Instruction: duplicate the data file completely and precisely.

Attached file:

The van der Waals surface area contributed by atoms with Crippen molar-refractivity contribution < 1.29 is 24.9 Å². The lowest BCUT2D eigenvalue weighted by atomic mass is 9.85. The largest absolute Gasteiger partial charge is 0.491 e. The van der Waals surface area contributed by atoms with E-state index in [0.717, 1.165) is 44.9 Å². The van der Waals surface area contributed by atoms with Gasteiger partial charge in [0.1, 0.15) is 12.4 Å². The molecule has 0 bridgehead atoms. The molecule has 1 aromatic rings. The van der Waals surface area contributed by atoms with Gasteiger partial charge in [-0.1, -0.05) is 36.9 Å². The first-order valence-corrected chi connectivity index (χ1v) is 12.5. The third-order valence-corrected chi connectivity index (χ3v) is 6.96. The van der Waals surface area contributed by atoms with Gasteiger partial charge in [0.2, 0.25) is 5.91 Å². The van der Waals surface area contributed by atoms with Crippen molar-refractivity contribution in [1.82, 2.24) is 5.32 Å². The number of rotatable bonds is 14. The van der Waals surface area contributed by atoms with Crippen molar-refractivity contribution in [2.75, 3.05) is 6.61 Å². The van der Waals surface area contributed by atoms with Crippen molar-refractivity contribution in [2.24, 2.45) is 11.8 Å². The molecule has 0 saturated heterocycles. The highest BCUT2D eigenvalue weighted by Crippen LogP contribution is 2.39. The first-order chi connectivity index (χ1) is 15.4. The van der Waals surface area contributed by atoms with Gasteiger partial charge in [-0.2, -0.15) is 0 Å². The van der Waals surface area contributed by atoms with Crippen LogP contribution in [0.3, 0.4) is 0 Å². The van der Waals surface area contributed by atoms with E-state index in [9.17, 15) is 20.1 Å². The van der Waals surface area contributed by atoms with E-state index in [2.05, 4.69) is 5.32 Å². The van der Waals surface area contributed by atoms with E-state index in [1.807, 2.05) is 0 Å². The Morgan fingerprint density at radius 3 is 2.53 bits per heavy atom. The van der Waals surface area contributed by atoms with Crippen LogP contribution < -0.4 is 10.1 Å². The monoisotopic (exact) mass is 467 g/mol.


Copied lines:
The van der Waals surface area contributed by atoms with Crippen molar-refractivity contribution < 1.29 is 24.9 Å². The lowest BCUT2D eigenvalue weighted by atomic mass is 9.85. The largest absolute Gasteiger partial charge is 0.491 e. The van der Waals surface area contributed by atoms with E-state index in [0.717, 1.165) is 44.9 Å². The van der Waals surface area contributed by atoms with Gasteiger partial charge in [0.1, 0.15) is 12.4 Å². The molecule has 0 bridgehead atoms. The molecule has 1 aromatic rings. The van der Waals surface area contributed by atoms with Gasteiger partial charge in [-0.1, -0.05) is 36.9 Å². The first-order valence-corrected chi connectivity index (χ1v) is 12.5. The third-order valence-corrected chi connectivity index (χ3v) is 6.96. The van der Waals surface area contributed by atoms with Gasteiger partial charge in [0.2, 0.25) is 5.91 Å². The van der Waals surface area contributed by atoms with Crippen molar-refractivity contribution in [1.82, 2.24) is 5.32 Å². The number of rotatable bonds is 14. The van der Waals surface area contributed by atoms with Crippen molar-refractivity contribution in [2.75, 3.05) is 6.61 Å². The van der Waals surface area contributed by atoms with Crippen molar-refractivity contribution in [2.24, 2.45) is 11.8 Å². The molecule has 0 saturated heterocycles. The highest BCUT2D eigenvalue weighted by Crippen LogP contribution is 2.39. The first-order chi connectivity index (χ1) is 15.4. The van der Waals surface area contributed by atoms with Gasteiger partial charge in [-0.2, -0.15) is 0 Å². The van der Waals surface area contributed by atoms with Crippen LogP contribution in [0.3, 0.4) is 0 Å². The van der Waals surface area contributed by atoms with E-state index in [9.17, 15) is 20.1 Å². The van der Waals surface area contributed by atoms with E-state index in [2.05, 4.69) is 5.32 Å². The van der Waals surface area contributed by atoms with E-state index in [1.807, 2.05) is 0 Å². The Morgan fingerprint density at radius 3 is 2.53 bits per heavy atom. The van der Waals surface area contributed by atoms with Crippen LogP contribution < -0.4 is 10.1 Å². The monoisotopic (exact) mass is 467 g/mol.